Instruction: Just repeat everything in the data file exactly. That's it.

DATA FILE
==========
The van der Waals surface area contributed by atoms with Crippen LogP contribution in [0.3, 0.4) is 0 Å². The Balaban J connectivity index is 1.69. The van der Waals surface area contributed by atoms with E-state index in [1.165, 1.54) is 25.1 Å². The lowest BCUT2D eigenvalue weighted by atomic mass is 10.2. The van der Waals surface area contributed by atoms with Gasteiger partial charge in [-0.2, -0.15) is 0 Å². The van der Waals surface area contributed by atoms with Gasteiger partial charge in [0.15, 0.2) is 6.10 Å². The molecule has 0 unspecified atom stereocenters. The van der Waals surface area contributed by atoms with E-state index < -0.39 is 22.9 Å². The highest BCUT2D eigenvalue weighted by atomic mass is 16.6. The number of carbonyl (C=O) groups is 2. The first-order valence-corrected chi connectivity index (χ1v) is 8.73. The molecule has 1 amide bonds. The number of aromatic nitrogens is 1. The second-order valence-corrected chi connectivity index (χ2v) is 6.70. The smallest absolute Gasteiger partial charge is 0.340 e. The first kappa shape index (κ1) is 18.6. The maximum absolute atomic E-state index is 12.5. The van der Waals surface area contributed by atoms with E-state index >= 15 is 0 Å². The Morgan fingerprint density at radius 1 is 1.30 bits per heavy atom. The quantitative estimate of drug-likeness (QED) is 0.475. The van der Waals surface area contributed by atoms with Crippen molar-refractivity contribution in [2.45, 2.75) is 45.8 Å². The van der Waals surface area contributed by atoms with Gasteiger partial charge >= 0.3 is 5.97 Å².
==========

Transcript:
The van der Waals surface area contributed by atoms with Crippen LogP contribution in [0.3, 0.4) is 0 Å². The Balaban J connectivity index is 1.69. The van der Waals surface area contributed by atoms with E-state index in [1.165, 1.54) is 25.1 Å². The lowest BCUT2D eigenvalue weighted by atomic mass is 10.2. The van der Waals surface area contributed by atoms with Gasteiger partial charge in [-0.2, -0.15) is 0 Å². The van der Waals surface area contributed by atoms with Gasteiger partial charge in [0.15, 0.2) is 6.10 Å². The molecule has 0 unspecified atom stereocenters. The van der Waals surface area contributed by atoms with E-state index < -0.39 is 22.9 Å². The highest BCUT2D eigenvalue weighted by atomic mass is 16.6. The number of carbonyl (C=O) groups is 2. The first-order valence-corrected chi connectivity index (χ1v) is 8.73. The molecule has 1 amide bonds. The number of aromatic nitrogens is 1. The second-order valence-corrected chi connectivity index (χ2v) is 6.70. The smallest absolute Gasteiger partial charge is 0.340 e. The first kappa shape index (κ1) is 18.6. The maximum absolute atomic E-state index is 12.5. The van der Waals surface area contributed by atoms with E-state index >= 15 is 0 Å². The Morgan fingerprint density at radius 1 is 1.30 bits per heavy atom. The quantitative estimate of drug-likeness (QED) is 0.475. The van der Waals surface area contributed by atoms with Crippen molar-refractivity contribution in [2.45, 2.75) is 45.8 Å². The van der Waals surface area contributed by atoms with Gasteiger partial charge >= 0.3 is 5.97 Å².